New Slavic Ministry Offers Hope to Immigrants in U.S. City

Initiative seeks to reach out to thousands of residents from Russia, Belarus, and Ukraine.

Kasper Haughton Jr., for Columbia Union Visitor
New Slavic Ministry Offers Hope to Immigrants in U.S. City

“This is the first time I have heard the Word of God preached in my native language!” Nina spoke with her new pastor, tears welling up in her eyes. “We immigrated to the United States many years ago and found out about Adventism from friends. Since then, every sermon I have heard has been through a translator until today! How beautiful the Word is!”

Nina’s story is part of an amazing new ministry God is building in the Cleveland, Ohio, area for people of Slavic descent. Northern Ohio is home to 70,000-plus eastern Slavic people from Russia, Belarus, and Ukraine. Now in her 80s, Nina has been a Seventh-day Adventist for several years, attending church and hearing English but not understanding it, because she only speaks Russian.

On May 14, 2022, the Cleveland Slavic church held its first Saturday (Sabbath) worship service for people just like Nina, ministering to them in Ukrainian, Belarusian, and Russian. Approximately 45 Adventists and non-members attended the service.

The journey of this new congregation began more than a year ago, as Ohio Conference leaders began to pray for a pastor who could minister in the native languages of the eastern Slavic people. As 2021 drew to a close, Gennadii Kasap accepted the call to serve and began the process of moving with his family to the U.S. from their home in the Euro-Asia Division. God’s timing could not have been more perfect, as the Kasap family arrived just as eastern Europe closed due to the ongoing Ukrainian conflict.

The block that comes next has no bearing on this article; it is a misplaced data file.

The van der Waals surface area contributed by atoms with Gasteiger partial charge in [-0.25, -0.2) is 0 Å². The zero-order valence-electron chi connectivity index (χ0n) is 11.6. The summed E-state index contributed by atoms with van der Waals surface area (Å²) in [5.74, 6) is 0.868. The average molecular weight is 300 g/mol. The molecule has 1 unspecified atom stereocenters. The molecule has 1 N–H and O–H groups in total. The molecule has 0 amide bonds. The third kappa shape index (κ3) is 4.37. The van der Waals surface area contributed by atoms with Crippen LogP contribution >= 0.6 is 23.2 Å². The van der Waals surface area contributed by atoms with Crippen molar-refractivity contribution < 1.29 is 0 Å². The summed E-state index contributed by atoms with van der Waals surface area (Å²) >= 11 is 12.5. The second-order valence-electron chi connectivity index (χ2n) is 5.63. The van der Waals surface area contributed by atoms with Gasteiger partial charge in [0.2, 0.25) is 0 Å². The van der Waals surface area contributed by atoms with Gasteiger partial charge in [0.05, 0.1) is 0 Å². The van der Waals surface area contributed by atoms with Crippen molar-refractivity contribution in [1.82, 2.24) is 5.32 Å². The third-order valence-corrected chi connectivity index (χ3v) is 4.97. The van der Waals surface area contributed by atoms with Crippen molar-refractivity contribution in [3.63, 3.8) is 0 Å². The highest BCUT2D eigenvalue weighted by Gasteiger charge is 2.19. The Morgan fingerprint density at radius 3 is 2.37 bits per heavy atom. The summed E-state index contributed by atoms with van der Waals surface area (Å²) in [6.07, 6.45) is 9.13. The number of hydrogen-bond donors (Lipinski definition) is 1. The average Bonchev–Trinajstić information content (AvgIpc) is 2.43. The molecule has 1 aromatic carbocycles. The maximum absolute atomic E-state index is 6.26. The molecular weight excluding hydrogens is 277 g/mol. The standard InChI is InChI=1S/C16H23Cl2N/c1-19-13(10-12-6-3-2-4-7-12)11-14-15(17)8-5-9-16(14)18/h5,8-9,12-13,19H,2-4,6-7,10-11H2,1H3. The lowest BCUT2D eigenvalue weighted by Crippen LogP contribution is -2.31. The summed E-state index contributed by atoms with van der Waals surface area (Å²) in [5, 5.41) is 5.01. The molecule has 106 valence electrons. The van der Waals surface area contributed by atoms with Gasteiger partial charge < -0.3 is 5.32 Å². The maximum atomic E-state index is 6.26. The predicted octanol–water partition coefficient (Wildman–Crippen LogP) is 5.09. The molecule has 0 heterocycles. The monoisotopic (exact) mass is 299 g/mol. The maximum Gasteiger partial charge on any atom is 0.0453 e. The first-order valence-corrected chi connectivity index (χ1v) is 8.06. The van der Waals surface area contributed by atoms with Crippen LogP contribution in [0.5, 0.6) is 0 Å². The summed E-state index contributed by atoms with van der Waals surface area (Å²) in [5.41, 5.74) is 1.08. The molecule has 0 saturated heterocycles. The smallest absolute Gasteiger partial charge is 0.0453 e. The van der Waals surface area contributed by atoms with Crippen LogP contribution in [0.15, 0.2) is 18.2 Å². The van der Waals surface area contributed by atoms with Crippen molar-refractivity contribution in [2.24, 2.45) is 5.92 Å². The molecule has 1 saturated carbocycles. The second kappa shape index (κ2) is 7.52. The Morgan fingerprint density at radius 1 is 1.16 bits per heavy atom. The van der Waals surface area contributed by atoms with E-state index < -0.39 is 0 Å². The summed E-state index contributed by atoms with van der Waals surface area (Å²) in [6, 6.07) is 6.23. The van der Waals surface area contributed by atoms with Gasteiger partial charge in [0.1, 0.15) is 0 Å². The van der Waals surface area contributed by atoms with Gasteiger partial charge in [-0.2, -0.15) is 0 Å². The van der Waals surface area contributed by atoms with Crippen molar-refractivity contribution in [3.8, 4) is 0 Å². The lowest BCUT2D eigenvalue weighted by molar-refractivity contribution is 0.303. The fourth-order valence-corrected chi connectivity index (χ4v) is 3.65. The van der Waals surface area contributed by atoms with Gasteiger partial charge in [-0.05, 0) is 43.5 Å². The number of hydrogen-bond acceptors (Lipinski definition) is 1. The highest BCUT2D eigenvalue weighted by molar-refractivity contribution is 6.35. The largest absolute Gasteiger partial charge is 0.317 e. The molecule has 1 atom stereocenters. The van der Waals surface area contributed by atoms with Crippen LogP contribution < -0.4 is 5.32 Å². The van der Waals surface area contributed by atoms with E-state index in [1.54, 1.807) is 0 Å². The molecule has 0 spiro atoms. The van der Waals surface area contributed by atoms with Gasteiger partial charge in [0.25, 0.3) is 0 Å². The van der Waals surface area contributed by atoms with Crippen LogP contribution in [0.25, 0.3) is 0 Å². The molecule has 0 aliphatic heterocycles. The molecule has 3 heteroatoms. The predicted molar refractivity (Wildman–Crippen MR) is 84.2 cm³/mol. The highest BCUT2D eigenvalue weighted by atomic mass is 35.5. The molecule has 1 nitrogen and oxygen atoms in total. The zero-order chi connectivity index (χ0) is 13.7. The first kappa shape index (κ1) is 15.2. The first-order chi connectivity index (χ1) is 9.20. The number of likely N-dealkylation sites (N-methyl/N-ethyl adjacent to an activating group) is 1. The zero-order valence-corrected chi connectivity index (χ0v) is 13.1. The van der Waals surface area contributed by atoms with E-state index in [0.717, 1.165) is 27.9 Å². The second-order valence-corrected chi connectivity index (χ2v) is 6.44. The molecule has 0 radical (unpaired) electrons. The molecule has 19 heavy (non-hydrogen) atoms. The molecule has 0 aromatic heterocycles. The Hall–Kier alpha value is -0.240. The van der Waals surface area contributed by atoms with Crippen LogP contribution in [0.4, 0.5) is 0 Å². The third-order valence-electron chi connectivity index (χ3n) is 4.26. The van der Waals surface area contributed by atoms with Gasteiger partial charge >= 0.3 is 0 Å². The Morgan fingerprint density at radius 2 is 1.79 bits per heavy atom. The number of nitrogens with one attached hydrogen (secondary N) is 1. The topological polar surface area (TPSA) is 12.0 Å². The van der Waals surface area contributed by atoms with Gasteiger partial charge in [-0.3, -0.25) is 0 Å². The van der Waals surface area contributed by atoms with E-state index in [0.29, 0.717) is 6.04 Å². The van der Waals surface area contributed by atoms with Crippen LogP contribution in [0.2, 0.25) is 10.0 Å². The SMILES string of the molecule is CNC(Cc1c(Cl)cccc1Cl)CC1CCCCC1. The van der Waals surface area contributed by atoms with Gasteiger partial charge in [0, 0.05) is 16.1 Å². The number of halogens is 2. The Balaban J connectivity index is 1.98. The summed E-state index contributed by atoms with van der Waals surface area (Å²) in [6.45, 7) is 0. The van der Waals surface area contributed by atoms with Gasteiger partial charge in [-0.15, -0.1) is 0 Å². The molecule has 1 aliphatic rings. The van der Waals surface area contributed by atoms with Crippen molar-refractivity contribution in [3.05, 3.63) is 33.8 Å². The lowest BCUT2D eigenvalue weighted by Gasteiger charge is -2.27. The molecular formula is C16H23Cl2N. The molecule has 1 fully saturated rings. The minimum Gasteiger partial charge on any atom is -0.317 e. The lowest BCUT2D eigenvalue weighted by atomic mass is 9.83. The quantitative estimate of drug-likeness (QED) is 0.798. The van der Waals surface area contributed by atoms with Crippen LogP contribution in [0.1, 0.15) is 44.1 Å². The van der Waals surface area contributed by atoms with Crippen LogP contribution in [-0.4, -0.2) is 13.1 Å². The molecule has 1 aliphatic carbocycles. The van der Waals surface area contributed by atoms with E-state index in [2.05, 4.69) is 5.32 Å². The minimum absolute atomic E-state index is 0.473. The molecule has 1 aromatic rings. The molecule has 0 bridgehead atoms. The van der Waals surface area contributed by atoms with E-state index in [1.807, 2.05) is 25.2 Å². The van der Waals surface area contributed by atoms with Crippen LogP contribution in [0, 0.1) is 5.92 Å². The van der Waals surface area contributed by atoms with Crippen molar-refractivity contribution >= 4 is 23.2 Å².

Kasap immediately went to work. “With God’s blessing, beginning May 14, a worship service will now be held every Saturday for eastern Slavic people living near Cleveland,” Kasap told the Ohio Conference Executive Committee.

He continued, “Our first missionary project was a charity dinner to raise funds for the ‘First Aid Kit of Life’ project. The goal of the project was to raise funds to buy first-aid kits with essential medicine and bandages, then send the kits to the active war zone in Ukraine. We raised more than US$3,000, which will be used to buy 200-plus kits and hopefully save at least 200 lives!”

Ohio Conference president Bob Cundiff said, “We see God’s hand in the timing of the Cleveland Slavic church plant. When we started this process nearly a year and a half ago, we had no idea that Russia would be at war with Ukraine and the world at odds with Russia. What an opportune time for us to minister to both the Russians and the Ukrainians who reside here in the territory of the Ohio Conference!”

The original version of this story was posted by the Columbia Union Visitor.

Kasper Haughton Jr., for Columbia Union Visitor

Kasper Haughton Jr., for Columbia Union Visitor